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Monday May 19, 2014 MYT 12:00:00 AM
Monday May 19, 2014 MYT 11:47:09 AM
by loh foon fong
Unnecessary use of antibiotics can result in drug-resistant bacteria.
KUALA LUMPUR: Doctors should restrict the unnecessary use of broad spectrum antibiotics.
Limiting their prescription rights is also necessary in view of the increasing bacteria resistance to a wide range of antibiotics, said Universiti Malaya’s department of medicine Assoc Prof Dr Sasheela Ponnampalavanar, who specialises in infectious diseases.
“Although all antibiotics used for bacterial infection could cause resistance, some such as fluoroquinolones, broad spectrum cephalosporins and carbapenams are the main drives of multi-drug resistant organisms,” she told The Star.
“These drugs should be strictly restricted to the treatment of specific bacterial infections and used only if alternative antibiotics are not available.”
Dr Sasheela said the Health Ministry should strictly monitor their use not only in public and university hospitals but also among general practitioners and private hospitals.
She said prescribing rights to these antibiotics should also be limited.
“To reduce multi-drug resistant organisms in our community, the right to prescribe these antibiotics should be given to only doctors trained to use them prudently,” she said.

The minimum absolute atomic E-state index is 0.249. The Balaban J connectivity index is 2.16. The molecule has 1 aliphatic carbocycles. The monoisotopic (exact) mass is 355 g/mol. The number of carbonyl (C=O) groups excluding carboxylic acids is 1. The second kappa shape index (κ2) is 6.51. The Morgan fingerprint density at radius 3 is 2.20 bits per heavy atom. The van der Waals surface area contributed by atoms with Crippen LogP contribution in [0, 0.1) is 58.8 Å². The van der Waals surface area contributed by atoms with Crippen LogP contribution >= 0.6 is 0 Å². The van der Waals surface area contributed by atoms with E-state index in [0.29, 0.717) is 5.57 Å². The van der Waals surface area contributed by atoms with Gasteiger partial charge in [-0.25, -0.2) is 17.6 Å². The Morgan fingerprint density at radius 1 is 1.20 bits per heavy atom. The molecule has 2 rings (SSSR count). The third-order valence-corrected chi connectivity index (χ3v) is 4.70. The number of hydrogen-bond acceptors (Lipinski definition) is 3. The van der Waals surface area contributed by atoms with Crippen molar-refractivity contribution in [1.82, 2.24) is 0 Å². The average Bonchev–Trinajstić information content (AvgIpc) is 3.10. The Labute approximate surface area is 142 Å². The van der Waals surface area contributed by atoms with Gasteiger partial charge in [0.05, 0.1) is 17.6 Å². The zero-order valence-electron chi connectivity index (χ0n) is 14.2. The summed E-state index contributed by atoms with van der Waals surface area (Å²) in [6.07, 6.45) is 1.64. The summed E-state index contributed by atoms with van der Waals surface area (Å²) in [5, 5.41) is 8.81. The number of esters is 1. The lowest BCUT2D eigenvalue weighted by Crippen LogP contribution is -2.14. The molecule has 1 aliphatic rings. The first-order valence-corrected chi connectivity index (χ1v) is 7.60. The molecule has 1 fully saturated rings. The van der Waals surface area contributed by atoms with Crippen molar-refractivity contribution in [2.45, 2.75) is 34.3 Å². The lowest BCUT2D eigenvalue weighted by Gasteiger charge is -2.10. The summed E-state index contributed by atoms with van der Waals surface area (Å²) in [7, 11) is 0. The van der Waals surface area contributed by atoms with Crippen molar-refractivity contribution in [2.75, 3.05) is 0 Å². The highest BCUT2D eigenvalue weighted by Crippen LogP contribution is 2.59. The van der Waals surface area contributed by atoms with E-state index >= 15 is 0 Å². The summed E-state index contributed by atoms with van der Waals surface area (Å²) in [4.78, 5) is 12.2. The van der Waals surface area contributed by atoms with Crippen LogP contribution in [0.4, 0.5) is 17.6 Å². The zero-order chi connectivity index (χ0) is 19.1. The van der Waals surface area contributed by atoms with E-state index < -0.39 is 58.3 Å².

For public hospitals, the prescribing of medicines, including antibiotics, is guided by the ministry’s drug formulary. The category of prescriber determines what medicines, including antibiotics, can be initiated.
In Australia, broad spectrum antibiotics could only be prescribed with approval by designated authorities for very specific infections, Dr Sasheela said.
The World Health Organisation’s Anti-microbial Resistance Global Report on Surveillance 2014 revealed antimicrobial resistance was a major threat to public health worldwide and, without urgent coordinated action by many stakeholders, common infections and minor injuries that had been treatable for decades could once again kill.
The Star reported on Friday that the National Surveillance of Antibiotic Resistance (NSAR) showed increasing resistance in bacteria towards antibiotics which could lead to some people dying when the last line of antibiotics do not work.
Dr Sasheela also said the NSAR should include private hospitals and be made easily available on the Health Ministry’s website.
“This will keep hospitals on their toes to maintain good antibiotic prescribing and infection control practices,” she said.
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